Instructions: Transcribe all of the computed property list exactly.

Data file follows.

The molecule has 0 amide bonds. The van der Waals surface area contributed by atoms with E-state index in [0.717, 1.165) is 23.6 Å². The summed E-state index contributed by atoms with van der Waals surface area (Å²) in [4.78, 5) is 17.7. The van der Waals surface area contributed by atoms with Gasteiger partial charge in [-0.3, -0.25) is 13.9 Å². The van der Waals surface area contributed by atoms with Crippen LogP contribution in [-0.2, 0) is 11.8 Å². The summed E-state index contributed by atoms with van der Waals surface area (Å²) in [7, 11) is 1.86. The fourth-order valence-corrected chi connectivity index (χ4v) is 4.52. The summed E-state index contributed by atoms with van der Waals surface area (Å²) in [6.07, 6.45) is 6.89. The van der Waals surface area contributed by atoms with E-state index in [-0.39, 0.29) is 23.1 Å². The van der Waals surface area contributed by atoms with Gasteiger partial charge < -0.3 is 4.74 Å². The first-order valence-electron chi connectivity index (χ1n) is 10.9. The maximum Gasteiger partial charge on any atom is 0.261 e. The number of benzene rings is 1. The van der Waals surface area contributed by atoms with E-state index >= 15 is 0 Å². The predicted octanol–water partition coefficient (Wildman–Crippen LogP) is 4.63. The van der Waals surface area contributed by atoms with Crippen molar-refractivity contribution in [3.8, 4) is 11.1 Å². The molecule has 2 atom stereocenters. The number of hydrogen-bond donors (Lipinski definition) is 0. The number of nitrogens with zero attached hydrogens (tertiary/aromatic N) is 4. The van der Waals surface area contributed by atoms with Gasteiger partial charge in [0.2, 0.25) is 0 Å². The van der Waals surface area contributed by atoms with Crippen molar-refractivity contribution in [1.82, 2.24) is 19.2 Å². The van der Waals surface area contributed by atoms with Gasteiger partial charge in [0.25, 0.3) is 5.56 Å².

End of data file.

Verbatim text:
The molecule has 0 amide bonds. The van der Waals surface area contributed by atoms with E-state index in [0.717, 1.165) is 23.6 Å². The summed E-state index contributed by atoms with van der Waals surface area (Å²) in [4.78, 5) is 17.7. The van der Waals surface area contributed by atoms with Gasteiger partial charge in [-0.3, -0.25) is 13.9 Å². The van der Waals surface area contributed by atoms with Crippen LogP contribution in [-0.2, 0) is 11.8 Å². The summed E-state index contributed by atoms with van der Waals surface area (Å²) in [7, 11) is 1.86. The fourth-order valence-corrected chi connectivity index (χ4v) is 4.52. The summed E-state index contributed by atoms with van der Waals surface area (Å²) in [6.07, 6.45) is 6.89. The van der Waals surface area contributed by atoms with E-state index in [-0.39, 0.29) is 23.1 Å². The van der Waals surface area contributed by atoms with Gasteiger partial charge < -0.3 is 4.74 Å². The first-order valence-electron chi connectivity index (χ1n) is 10.9. The maximum Gasteiger partial charge on any atom is 0.261 e. The number of benzene rings is 1. The van der Waals surface area contributed by atoms with E-state index >= 15 is 0 Å². The predicted octanol–water partition coefficient (Wildman–Crippen LogP) is 4.63. The van der Waals surface area contributed by atoms with Crippen molar-refractivity contribution in [3.8, 4) is 11.1 Å². The molecule has 2 atom stereocenters. The number of hydrogen-bond donors (Lipinski definition) is 0. The number of nitrogens with zero attached hydrogens (tertiary/aromatic N) is 4. The van der Waals surface area contributed by atoms with Gasteiger partial charge in [0.2, 0.25) is 0 Å². The van der Waals surface area contributed by atoms with Crippen molar-refractivity contribution in [1.82, 2.24) is 19.2 Å². The van der Waals surface area contributed by atoms with Gasteiger partial charge in [0.25, 0.3) is 5.56 Å².